If benzodiazepines have been used for more than two to three weeks it is not advisable to suddenly stop taking them. This can cause serious problems such as severe anxiety, difficulty sleeping, seizures and hallucinations.
It is recommended that the use of the drug be reduced slowly under medical supervision. This may need to occur over a period of two to three months. A slow withdrawal process will lessen the chance of withdrawal symptoms occurring. See your doctor for assistance. It is best to start the process of withdrawal during a period when there is some degree of stability in your life. This will increase your likelihood of withdrawing successfully from benzodiazepines.
Benzodiazepines offer short-term relief of problems, and your doctor may only prescribe these drugs for a short period of time to help you cope while your symptoms are severe. If you experience ongoing problems it makes sense to start thinking about other ways of coping.
You may consider:
- Regular exercise
- Listening to music
- Learning relaxation techniques
- Herbal alternatives, such as chamomile tea or valerian tablets
- Talking about your problems to a friend, family member, counsellor or doctor
- Finding someone to help you work out your problems such as a financial adviser, self-help group or social worker.
Benzodiazepines can be very effective in treating the symptoms of problems such as anxiety, stress and insomnia. However, the underlying cause will remain and it may become necessary to find other ways to deal with these problems. Rather than continuing to use benzodiazepines, try to identify situations (stressors) that cause the stress, anxiety or insomnia. Dealing with these issues and stressors may remove the need for you to use benzodiazepines.
For further information about benzos or polydrug use, or to obtain information resources contact:
Alcohol and Drug Support Line
A confidential, non-judgmental telephone counselling, information and referral service for anyone seeking help for their own or another person’s alcohol or drug use. The service is available 24/7 via phone.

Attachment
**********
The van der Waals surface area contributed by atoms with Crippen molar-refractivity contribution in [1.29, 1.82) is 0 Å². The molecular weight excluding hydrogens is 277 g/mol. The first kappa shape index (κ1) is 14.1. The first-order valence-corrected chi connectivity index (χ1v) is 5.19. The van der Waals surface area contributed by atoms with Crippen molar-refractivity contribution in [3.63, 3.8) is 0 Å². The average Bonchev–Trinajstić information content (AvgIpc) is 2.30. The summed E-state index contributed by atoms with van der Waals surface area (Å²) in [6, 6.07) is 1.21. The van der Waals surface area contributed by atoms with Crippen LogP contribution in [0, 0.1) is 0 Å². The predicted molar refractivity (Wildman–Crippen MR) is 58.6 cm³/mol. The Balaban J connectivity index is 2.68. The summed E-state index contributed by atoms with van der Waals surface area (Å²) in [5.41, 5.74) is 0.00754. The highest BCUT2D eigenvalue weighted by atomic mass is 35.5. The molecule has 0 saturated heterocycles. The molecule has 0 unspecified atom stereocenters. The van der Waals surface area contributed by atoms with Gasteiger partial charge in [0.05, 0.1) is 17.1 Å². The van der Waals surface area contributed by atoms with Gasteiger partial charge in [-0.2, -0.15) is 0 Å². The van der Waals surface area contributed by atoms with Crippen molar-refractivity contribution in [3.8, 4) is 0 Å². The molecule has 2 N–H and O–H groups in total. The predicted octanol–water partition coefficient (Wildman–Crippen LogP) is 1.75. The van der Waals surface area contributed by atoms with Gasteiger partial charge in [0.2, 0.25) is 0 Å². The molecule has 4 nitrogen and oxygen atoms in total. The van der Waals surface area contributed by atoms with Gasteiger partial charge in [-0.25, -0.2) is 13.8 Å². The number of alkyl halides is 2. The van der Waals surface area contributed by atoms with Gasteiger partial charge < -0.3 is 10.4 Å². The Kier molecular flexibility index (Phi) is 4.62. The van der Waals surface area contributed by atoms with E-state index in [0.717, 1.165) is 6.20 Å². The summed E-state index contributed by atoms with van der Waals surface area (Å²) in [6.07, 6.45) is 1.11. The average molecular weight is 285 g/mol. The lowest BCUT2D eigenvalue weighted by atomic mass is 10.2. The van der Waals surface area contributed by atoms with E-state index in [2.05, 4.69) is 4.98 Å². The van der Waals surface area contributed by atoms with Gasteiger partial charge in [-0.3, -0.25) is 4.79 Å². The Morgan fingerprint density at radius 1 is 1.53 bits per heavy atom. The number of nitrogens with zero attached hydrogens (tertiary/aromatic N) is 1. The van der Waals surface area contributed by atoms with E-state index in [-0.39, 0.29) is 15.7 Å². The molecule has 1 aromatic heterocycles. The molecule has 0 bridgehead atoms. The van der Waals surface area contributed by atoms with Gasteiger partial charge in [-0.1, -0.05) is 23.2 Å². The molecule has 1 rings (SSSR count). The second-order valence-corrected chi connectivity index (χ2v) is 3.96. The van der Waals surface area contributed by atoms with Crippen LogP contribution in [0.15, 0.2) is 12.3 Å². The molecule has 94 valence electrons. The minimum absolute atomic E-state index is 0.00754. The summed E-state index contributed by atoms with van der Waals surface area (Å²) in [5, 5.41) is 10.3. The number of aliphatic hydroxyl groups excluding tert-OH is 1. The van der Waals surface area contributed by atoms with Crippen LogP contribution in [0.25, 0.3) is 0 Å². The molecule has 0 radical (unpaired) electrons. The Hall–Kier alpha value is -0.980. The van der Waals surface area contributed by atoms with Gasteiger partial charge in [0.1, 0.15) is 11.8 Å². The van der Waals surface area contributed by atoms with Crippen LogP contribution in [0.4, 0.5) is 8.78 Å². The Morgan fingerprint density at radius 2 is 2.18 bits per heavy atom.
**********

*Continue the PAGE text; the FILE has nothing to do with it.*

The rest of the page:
Contact with the Alcohol and Drug Support Line is one-to-one with a professional counsellor and is confidential.
Phone: (08) 9442 5000 or 1800 198 024 (country callers)
Parent and Family Drug Support Line
A confidential, non-judgmental telephone counselling, information and referral service for families and carers concerned about a loved one’s alcohol or drug use. Professional counsellors are available via phone 24/7.
In addition to professional counsellors, the Parent and Family Drug Support Line has a network of trained parent volunteers who have experienced their own child’s alcohol or drug use. Parent volunteers area available via phone between 8:00am and 10:00pm each day.
Phone: (08) 9442 5050 or 1800 653 203 (country callers)
- HealthInfo - Additional copies of this brochure or other benzodiazepine resources are available through HealthInfo. Other benzodiazepine resources include:
- About benzodiazepines
- Using benzodiazepines, sleeping tablets or sedatives with medicines or drugs
- Using benzos
- Managing stress and anxiety.
- The Department of Health has produced the ‘Do-It-Yourself Guide to a Good Night’s Sleep’ resource containing a relaxation tape, brochure and booklet. This resource is available for $5.00 (GST inclusive). A free booklet titled ‘A Good Night’s Sleep’ is also available. To obtain copies, telephone HealthInfo on 1300 135 030.
- Western Australian Substance Users’ Association (WASUA) - Peer-based information, support and referral.
- Visit your local pharmacy and ask for a Pharmacy Self Care Fact Card.
- Talk to your doctor or pharmacist.
A confidential telephone support, information and referral service for those working away from home, their families and employers who are concerned about their own or another person’s alcohol or drug use or mental health and wellbeing. The service is available 24/7 via phone.
Phone: 1800 721 997